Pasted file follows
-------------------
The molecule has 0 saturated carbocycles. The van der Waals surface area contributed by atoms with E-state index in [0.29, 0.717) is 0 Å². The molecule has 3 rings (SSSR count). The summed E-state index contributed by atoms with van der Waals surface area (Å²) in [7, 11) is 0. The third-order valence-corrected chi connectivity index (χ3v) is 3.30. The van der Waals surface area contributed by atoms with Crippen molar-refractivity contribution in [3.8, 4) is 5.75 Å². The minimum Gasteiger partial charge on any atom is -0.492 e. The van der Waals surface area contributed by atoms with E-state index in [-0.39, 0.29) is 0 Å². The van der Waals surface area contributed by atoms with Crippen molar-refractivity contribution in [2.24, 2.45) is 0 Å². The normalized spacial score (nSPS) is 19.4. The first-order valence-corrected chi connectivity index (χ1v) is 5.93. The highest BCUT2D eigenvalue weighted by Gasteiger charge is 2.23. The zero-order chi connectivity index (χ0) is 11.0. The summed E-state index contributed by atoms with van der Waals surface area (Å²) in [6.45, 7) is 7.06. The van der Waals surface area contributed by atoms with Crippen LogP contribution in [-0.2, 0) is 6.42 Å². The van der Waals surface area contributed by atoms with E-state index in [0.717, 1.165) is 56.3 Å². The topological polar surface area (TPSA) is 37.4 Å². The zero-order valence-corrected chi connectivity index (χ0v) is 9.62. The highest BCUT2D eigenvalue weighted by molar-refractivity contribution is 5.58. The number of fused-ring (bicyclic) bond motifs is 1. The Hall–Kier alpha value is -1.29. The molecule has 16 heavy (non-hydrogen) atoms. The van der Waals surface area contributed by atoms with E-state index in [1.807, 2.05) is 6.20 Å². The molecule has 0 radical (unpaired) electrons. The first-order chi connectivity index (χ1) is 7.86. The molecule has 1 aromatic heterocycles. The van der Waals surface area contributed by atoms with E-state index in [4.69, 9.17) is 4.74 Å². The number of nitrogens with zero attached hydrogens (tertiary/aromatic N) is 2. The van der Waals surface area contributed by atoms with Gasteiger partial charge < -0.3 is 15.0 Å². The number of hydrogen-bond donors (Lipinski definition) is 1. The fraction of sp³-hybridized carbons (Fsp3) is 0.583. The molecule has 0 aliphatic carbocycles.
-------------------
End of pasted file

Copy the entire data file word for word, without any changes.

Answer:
The molecule has 0 saturated carbocycles. The van der Waals surface area contributed by atoms with E-state index in [0.29, 0.717) is 0 Å². The molecule has 3 rings (SSSR count). The summed E-state index contributed by atoms with van der Waals surface area (Å²) in [7, 11) is 0. The third-order valence-corrected chi connectivity index (χ3v) is 3.30. The van der Waals surface area contributed by atoms with Crippen molar-refractivity contribution in [3.8, 4) is 5.75 Å². The minimum Gasteiger partial charge on any atom is -0.492 e. The van der Waals surface area contributed by atoms with E-state index in [-0.39, 0.29) is 0 Å². The van der Waals surface area contributed by atoms with Crippen molar-refractivity contribution in [2.24, 2.45) is 0 Å². The normalized spacial score (nSPS) is 19.4. The first-order valence-corrected chi connectivity index (χ1v) is 5.93. The highest BCUT2D eigenvalue weighted by Gasteiger charge is 2.23. The zero-order chi connectivity index (χ0) is 11.0. The summed E-state index contributed by atoms with van der Waals surface area (Å²) in [6.45, 7) is 7.06. The van der Waals surface area contributed by atoms with Crippen LogP contribution in [-0.2, 0) is 6.42 Å². The van der Waals surface area contributed by atoms with E-state index in [0.717, 1.165) is 56.3 Å². The topological polar surface area (TPSA) is 37.4 Å². The zero-order valence-corrected chi connectivity index (χ0v) is 9.62. The highest BCUT2D eigenvalue weighted by molar-refractivity contribution is 5.58. The number of fused-ring (bicyclic) bond motifs is 1. The Hall–Kier alpha value is -1.29. The molecule has 16 heavy (non-hydrogen) atoms. The van der Waals surface area contributed by atoms with E-state index in [1.807, 2.05) is 6.20 Å². The molecule has 0 radical (unpaired) electrons. The first-order chi connectivity index (χ1) is 7.86. The molecule has 1 aromatic heterocycles. The van der Waals surface area contributed by atoms with E-state index in [4.69, 9.17) is 4.74 Å². The number of nitrogens with zero attached hydrogens (tertiary/aromatic N) is 2. The van der Waals surface area contributed by atoms with Gasteiger partial charge < -0.3 is 15.0 Å². The number of hydrogen-bond donors (Lipinski definition) is 1. The fraction of sp³-hybridized carbons (Fsp3) is 0.583. The molecule has 0 aliphatic carbocycles.